No Right TurnBy Idiot/Savant
    2 weeks ago

  • Business Finance Guarantee – applications open
    Businesses can start applying to their banks for loans under the Business Finance Guarantee Scheme set up to support the New Zealand economy during the COVID-19 pandemic. “We’re moving quickly to protect New Zealand businesses, jobs and the economy during this unprecedented global economic shock,” Finance Minister Grant Robertson said. ...
    BeehiveBy beehive.govt.nz
    8 hours ago
  • Work starts on ways to fast-track consents to boost recovery from Covid-19 downturn
    Work is underway looking at measures to speed up consents for development and infrastructure projects during the recovery from COVID 19, to provide jobs and stimulate our economy.  Environment Minister David Parker said the COVID-19 pandemic is a serious global crisis that will have a wide ranging and lasting impact ...
    BeehiveBy beehive.govt.nz
    10 hours ago
  • Advance payments to support contractors
    Advance payments will be made to transport construction industry contractors to retain the workforce and ensure it is ready to quickly gear up to build projects which will be vital to New Zealand’s COVID-19 economic recovery, Transport Minister Phil Twyford announced today. He said keeping the workforce required to build ...
    BeehiveBy beehive.govt.nz
    20 hours ago
  • Government seeks infrastructure projects
    The Government has tasked a group of industry leaders to seek out infrastructure projects that are ready to start as soon as the construction industry returns to normal to reduce the economic impact of the COVID-19 pandemic, Economic Development Minister Phil Twyford and Infrastructure Minister Shane Jones say. The Infrastructure ...
    BeehiveBy beehive.govt.nz
    1 day ago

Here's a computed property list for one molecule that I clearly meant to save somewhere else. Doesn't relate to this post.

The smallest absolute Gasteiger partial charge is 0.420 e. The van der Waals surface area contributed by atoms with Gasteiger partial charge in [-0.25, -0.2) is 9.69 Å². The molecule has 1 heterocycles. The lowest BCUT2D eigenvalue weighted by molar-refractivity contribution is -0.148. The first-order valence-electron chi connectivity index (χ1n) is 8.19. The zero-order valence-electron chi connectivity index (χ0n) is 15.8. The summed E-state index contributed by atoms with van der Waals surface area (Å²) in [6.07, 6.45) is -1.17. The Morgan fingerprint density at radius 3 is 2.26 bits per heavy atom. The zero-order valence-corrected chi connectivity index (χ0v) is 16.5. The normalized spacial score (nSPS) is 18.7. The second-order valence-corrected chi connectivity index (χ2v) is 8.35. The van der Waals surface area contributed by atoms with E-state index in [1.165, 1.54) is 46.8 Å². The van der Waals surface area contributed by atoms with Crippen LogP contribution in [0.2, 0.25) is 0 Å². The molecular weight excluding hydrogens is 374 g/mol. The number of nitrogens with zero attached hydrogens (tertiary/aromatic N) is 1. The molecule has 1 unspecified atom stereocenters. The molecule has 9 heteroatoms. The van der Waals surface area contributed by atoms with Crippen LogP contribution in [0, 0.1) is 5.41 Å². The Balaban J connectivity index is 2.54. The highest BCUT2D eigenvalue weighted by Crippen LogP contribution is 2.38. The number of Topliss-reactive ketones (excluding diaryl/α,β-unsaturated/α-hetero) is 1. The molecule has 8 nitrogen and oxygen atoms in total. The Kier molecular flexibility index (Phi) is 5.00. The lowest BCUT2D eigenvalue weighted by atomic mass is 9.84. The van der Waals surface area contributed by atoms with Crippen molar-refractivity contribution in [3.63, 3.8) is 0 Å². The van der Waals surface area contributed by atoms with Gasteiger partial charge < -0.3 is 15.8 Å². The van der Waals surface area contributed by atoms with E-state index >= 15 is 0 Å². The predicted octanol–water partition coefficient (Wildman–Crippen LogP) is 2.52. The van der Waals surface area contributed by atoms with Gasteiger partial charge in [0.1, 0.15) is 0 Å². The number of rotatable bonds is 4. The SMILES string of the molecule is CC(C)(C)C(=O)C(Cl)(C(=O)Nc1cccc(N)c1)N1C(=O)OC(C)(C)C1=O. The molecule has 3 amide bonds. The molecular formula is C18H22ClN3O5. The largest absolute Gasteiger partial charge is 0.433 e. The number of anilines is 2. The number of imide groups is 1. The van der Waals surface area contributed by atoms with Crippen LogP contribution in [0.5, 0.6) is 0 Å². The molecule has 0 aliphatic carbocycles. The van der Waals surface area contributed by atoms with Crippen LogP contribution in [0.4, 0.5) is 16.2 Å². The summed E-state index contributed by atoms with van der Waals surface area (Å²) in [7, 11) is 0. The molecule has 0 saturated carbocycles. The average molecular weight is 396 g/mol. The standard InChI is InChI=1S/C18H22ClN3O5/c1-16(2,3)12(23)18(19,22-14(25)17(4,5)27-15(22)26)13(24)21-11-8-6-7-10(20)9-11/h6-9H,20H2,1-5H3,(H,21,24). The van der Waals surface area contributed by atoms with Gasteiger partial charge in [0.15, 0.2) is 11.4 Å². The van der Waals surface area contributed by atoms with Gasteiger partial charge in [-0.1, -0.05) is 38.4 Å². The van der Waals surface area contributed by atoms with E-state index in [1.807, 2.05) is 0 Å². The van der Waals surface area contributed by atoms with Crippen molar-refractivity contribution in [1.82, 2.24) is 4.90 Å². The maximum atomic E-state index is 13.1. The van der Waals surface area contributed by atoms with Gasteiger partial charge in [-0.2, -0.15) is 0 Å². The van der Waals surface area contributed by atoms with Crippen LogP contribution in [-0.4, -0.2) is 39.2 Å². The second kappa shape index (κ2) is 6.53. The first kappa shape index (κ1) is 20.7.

• Health system scaled up to prepare for COVID-19
    Work to scale up the health system in preparation for COVID-19 was today outlined by Health Minister David Clark, as he reported back to the new Epidemic Response Committee. “We are well placed to contain the spread of COVID-19. We have taken early and decisive action at our borders, and ...
    BeehiveBy beehive.govt.nz
    1 day ago
  • Essential media COVID-19 guidelines refined
    The Government is refining its COVID-19 essential business guidance to include the distribution of news publications for communities which are hard to reach. The Minister of Broadcasting, Communications and Digital Media, Kris Faafoi, said the move was in recognition of the importance for New Zealanders who might be harder to ...
    BeehiveBy beehive.govt.nz
    1 day ago
  • New Zealand defence personnel conclude mission at Taji
    Following the successful conclusion of the Building Partner Capacity (BPC) mission at Taji, New Zealand defence personnel are returning to New Zealand from Iraq, in accordance with the Cabinet decision made in June 2019, Foreign Affairs Minister Winston Peters and Defence Minister Ron Mark announced today. “New Zealand is very ...